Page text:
In 1992, the marriages of three of their children collapsed. Andrew and Anne divorced from their spouses and Charles and Diana began a separation that ended in divorce four years later. Also in 1992, fire gutted Windsor Castle, one of the couple's official residences. The queen described this 12-month period as an "annus horribilis."
'Will you walk with me?'
During Charles and Diana's troubles, Philip reportedly counseled the couple to reconcile, but to no avail. A year after the 1996 divorce, Diana and her boyfriend Dodi Fayed were killed in a Paris car crash as photographers were chasing their limousine. Before the funeral, Philip successfully encouraged his 15-year-old grandson, William, to walk behind Diana's casket. Sixty years earlier, the then-16-year-old Philip marched behind the casket of his sister Cecilie after she was killed in a plane crash.
"If you don't walk, I think you'll regret it later," Philip told William, according to British media accounts. "If I walk, will you walk with me?"
Fayed's father claimed that Philip had ordered the couple executed, but in 2008, a London coroner rejected Mohamed al Fayed's conspiracy allegations, ruling there was no such evidence. The jury eventually decided that the crash resulted from grossly negligent driving by the couple's chauffeur and the pursuit of their limousine by paparazzi.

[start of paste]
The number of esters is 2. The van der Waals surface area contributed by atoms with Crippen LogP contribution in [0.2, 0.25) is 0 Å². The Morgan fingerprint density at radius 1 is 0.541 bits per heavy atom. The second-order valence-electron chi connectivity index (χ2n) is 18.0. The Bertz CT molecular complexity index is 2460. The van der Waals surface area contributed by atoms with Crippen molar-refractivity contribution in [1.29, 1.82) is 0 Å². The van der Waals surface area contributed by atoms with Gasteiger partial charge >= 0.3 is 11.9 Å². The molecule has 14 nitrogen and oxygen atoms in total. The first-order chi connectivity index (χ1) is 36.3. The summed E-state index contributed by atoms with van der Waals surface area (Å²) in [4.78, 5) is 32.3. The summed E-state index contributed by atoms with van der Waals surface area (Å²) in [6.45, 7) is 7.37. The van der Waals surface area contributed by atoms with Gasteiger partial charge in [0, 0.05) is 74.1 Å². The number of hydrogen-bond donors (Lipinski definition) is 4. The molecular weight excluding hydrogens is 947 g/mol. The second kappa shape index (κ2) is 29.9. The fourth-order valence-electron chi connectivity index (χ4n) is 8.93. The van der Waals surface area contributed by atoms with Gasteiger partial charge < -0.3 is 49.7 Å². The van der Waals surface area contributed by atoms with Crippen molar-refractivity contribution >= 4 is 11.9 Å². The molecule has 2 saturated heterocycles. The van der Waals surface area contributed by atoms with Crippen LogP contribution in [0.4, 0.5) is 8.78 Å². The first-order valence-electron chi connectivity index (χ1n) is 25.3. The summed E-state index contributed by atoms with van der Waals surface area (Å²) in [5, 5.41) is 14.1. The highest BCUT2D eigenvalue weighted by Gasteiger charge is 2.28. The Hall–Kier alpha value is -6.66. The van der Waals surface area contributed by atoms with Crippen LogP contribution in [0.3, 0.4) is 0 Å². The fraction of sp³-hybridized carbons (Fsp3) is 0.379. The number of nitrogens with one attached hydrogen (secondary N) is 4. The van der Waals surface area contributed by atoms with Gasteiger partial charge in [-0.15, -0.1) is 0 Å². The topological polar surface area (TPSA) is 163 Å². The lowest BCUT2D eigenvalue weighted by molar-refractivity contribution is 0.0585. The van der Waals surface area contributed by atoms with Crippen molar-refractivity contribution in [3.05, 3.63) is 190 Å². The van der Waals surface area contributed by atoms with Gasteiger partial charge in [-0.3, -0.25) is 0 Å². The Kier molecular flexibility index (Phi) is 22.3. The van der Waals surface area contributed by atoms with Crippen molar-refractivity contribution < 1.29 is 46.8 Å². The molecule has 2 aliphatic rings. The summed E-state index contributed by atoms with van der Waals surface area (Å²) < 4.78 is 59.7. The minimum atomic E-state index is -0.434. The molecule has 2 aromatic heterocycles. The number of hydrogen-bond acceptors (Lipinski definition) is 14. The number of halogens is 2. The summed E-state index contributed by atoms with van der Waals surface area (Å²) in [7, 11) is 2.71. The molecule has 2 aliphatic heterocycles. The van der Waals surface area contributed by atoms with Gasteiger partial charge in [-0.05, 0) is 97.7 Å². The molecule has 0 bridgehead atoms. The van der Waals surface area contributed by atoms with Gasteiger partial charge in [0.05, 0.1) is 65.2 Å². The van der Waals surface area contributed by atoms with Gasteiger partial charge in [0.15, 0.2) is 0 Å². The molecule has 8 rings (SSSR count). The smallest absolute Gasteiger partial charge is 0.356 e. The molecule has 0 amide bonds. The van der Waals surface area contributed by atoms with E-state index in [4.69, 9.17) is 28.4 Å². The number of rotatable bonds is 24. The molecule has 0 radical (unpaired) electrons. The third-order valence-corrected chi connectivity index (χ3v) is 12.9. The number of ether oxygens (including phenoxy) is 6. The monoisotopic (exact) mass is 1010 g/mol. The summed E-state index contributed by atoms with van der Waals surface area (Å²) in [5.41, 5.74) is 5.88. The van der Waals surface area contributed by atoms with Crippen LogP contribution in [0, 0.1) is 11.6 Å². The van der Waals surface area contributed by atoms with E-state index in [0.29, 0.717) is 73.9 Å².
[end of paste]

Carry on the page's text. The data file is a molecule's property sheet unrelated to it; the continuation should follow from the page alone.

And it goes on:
'I ... owe him a debt greater than he would ever claim'
In the decades following his marriage to the queen, the Duke of Edinburgh had taken up more than 22,000 solo engagements, 637 overseas visits, delivered an estimated 5,493 speeches and worked as a patron to almost 800 organizations, according to the royal website.
One of his most successful associations has arguably been the creation of the Duke of Edinburgh Award, a youth self-improvement program that has been running for 65 years.
In May 2017, the palace announced that the then-95-year-old prince would permanently discontinue his royal duties as of the fall. Philip and his wife had gradually passed on some of their respective workload in recent years. Their son and heir, Prince Charles, as well as grandsons, Princes William and Harry and other family members assumed more collective responsibility until Andrew was effectively stripped of his royal duties in 2019 because of his association with the late sex offender Jeffrey Epstein and Harry stepped back as a senior royal in 2020.